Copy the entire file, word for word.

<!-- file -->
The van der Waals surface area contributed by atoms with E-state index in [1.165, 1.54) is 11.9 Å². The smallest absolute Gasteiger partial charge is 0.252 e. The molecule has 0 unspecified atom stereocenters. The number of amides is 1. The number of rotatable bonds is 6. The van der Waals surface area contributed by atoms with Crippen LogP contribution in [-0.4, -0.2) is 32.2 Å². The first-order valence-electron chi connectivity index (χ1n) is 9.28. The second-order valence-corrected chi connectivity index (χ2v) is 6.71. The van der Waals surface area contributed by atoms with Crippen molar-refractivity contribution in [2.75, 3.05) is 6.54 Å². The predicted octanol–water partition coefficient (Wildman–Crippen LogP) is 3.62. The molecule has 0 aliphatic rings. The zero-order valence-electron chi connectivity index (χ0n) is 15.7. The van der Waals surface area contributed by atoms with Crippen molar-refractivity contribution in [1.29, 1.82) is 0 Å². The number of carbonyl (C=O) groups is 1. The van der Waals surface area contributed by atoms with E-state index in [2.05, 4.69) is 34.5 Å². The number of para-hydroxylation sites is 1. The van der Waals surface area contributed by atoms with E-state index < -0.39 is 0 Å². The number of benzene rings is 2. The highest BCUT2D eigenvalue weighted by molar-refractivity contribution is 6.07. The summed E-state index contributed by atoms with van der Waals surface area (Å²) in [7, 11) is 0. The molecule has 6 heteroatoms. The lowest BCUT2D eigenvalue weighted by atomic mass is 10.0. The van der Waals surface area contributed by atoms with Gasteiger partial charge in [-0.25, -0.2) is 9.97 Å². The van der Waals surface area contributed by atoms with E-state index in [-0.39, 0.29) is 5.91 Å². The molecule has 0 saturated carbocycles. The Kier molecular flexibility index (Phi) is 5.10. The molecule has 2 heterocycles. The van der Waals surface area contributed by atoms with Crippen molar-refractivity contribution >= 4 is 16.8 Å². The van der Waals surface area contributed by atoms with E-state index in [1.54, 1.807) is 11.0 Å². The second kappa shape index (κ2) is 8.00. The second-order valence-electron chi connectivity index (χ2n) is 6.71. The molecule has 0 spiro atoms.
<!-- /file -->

The van der Waals surface area contributed by atoms with E-state index in [1.165, 1.54) is 11.9 Å². The smallest absolute Gasteiger partial charge is 0.252 e. The molecule has 0 unspecified atom stereocenters. The number of amides is 1. The number of rotatable bonds is 6. The van der Waals surface area contributed by atoms with Crippen LogP contribution in [-0.4, -0.2) is 32.2 Å². The first-order valence-electron chi connectivity index (χ1n) is 9.28. The second-order valence-corrected chi connectivity index (χ2v) is 6.71. The van der Waals surface area contributed by atoms with Crippen molar-refractivity contribution in [2.75, 3.05) is 6.54 Å². The predicted octanol–water partition coefficient (Wildman–Crippen LogP) is 3.62. The molecule has 0 aliphatic rings. The zero-order valence-electron chi connectivity index (χ0n) is 15.7. The van der Waals surface area contributed by atoms with Crippen molar-refractivity contribution in [1.29, 1.82) is 0 Å². The number of carbonyl (C=O) groups is 1. The van der Waals surface area contributed by atoms with E-state index in [2.05, 4.69) is 34.5 Å². The number of para-hydroxylation sites is 1. The van der Waals surface area contributed by atoms with E-state index < -0.39 is 0 Å². The number of benzene rings is 2. The highest BCUT2D eigenvalue weighted by molar-refractivity contribution is 6.07. The summed E-state index contributed by atoms with van der Waals surface area (Å²) in [7, 11) is 0. The molecule has 6 heteroatoms. The lowest BCUT2D eigenvalue weighted by atomic mass is 10.0. The van der Waals surface area contributed by atoms with Gasteiger partial charge in [-0.25, -0.2) is 9.97 Å². The van der Waals surface area contributed by atoms with E-state index in [-0.39, 0.29) is 5.91 Å². The molecule has 0 saturated carbocycles. The Kier molecular flexibility index (Phi) is 5.10. The molecule has 2 heterocycles. The van der Waals surface area contributed by atoms with Crippen molar-refractivity contribution >= 4 is 16.8 Å². The van der Waals surface area contributed by atoms with E-state index in [1.54, 1.807) is 11.0 Å². The second kappa shape index (κ2) is 8.00. The second-order valence-electron chi connectivity index (χ2n) is 6.71. The molecule has 0 spiro atoms.